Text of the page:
Public Religions and Civil Society
The Case of London Methodism
Keywords:Methodism, inner city, London, Secularization, Black church membership
Amendments to secularization theory have brought the issue of public religions to the fore in recent years. In particular, the work of Casanova and Beyer has maintained the importance of functional differentiation whilst pointing to the flow of religious discourses across social boundaries. These issues, however, have received little ethnographic attention, such that many of the problems associated with theories of differentiation and globalization have not been engaged in a sustained manner. Research within black majority London Methodist congregations is drawn upon to suggest ways in which these theories can be reconsidered. Three related issues are focused upon: the continued importance of the nation-state (including national stratifications); the importance of a practical approach to religion, such that discourses are understood as ?practical discourses?; and the importance of not privileging religion by reifying it in functional terms. These considerations have ramifications not only for secularization theory, but the general field of the sociological study of religion.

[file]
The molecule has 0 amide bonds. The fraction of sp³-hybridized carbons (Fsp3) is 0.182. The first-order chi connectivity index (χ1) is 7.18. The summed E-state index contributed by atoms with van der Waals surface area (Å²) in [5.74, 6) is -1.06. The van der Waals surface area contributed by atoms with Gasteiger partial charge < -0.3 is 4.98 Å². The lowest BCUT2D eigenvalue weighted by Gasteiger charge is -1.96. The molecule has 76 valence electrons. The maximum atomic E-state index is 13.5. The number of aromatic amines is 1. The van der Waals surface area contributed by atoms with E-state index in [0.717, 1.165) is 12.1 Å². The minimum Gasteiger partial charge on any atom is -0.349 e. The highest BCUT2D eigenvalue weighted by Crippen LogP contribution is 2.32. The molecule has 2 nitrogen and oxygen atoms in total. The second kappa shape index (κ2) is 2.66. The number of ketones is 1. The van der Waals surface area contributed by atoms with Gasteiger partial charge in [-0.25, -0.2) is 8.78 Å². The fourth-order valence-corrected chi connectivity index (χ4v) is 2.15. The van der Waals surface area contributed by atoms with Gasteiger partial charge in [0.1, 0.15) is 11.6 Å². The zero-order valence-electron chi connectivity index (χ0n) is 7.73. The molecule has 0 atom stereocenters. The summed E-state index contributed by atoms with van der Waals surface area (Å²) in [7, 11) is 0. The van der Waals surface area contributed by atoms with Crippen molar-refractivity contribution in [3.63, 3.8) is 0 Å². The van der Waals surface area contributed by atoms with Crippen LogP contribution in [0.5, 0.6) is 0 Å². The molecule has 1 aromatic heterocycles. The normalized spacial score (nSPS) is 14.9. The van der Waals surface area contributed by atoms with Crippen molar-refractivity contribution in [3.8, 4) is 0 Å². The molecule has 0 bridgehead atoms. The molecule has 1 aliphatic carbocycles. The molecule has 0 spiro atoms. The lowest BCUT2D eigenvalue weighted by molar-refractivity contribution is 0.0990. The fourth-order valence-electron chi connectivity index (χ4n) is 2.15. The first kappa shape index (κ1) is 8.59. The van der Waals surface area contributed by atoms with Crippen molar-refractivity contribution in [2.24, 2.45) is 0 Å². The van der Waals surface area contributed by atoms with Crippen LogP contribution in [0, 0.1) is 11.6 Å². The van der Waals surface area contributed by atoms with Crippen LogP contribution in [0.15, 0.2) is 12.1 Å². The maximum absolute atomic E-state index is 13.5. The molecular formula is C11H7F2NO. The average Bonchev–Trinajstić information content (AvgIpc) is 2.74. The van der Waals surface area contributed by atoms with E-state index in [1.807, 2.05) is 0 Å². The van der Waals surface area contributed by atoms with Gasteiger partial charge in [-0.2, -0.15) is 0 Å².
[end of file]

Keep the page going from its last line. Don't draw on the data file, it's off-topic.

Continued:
Asad, T., 1993, Genealogies of Religion: Discipline and Reasons of Power in Christianity and Islam. Baltimore and London: The John Hopkins University Press.
Bauman, Z., 1998, Globalization: The Human Consequences. Cambridge: Polity.
Baumann, G., 1996, Contesting Culture: Discourses of Identity in Multiethnic London. Cambridge: Cambridge University Press.
Beckford, J.A., 2003, Social Theory and Religion. Cambridge: Cambridge University Press.
Berger, P., (ed.) 1999, The Desecularization of the World: The Resurgence of Religion in World Politics. Grand Rapids: Eerdmans.
Besecke, K., 2005, ‘Seeing Invisible Religion: Religion as a Societal Conversation about Transcendent Meaning’. Sociological Theory 23(2): 179-96.
Beyer, P., 1994, Religion and Globalization. London: Sage.
—1998, ‘The City and Beyond as Dialogue: Negotiating Religious Authenticity in Global Society’. Social Compass 45(1): 67-79.
—1999, ‘Secularization from the Perspective of Globalization: A Response to Dobbelaere’. Sociology of Religion 60(3): 289-301.
Bourdieu, P., 1977, Outline of a Theory of Practice. Cambridge: Cambridge University Press.
—1991, ‘Genesis and Structure of the Religious Field’. Comparative Social Research 13: 1-44.
Brierley, P., 2000, The Tide Is Running Out: What the English Church Attendance Survey Reveals. London: Christian Research.
Bruce, S., 1996, Religion in the Modern World: From Cathedrals to Cults. Oxford: Oxford University Press.
Casanova, J., 1994, Public Religions in the Modern World. Chicago and London: The University of Chicago Press.
—2001, ‘Religion, the New Millennium, and Globalization’. Sociology of Religion 62(4): 415-41.
—2003, ‘Beyond European and American Exceptionalisms: Towards a Global Perspective’. In G. Davie, P. Heelas and L. Woodhead (eds.), Predicting Religion: Christian, Secular and Alternative Futures. Aldershot: Ashgate: 17-29.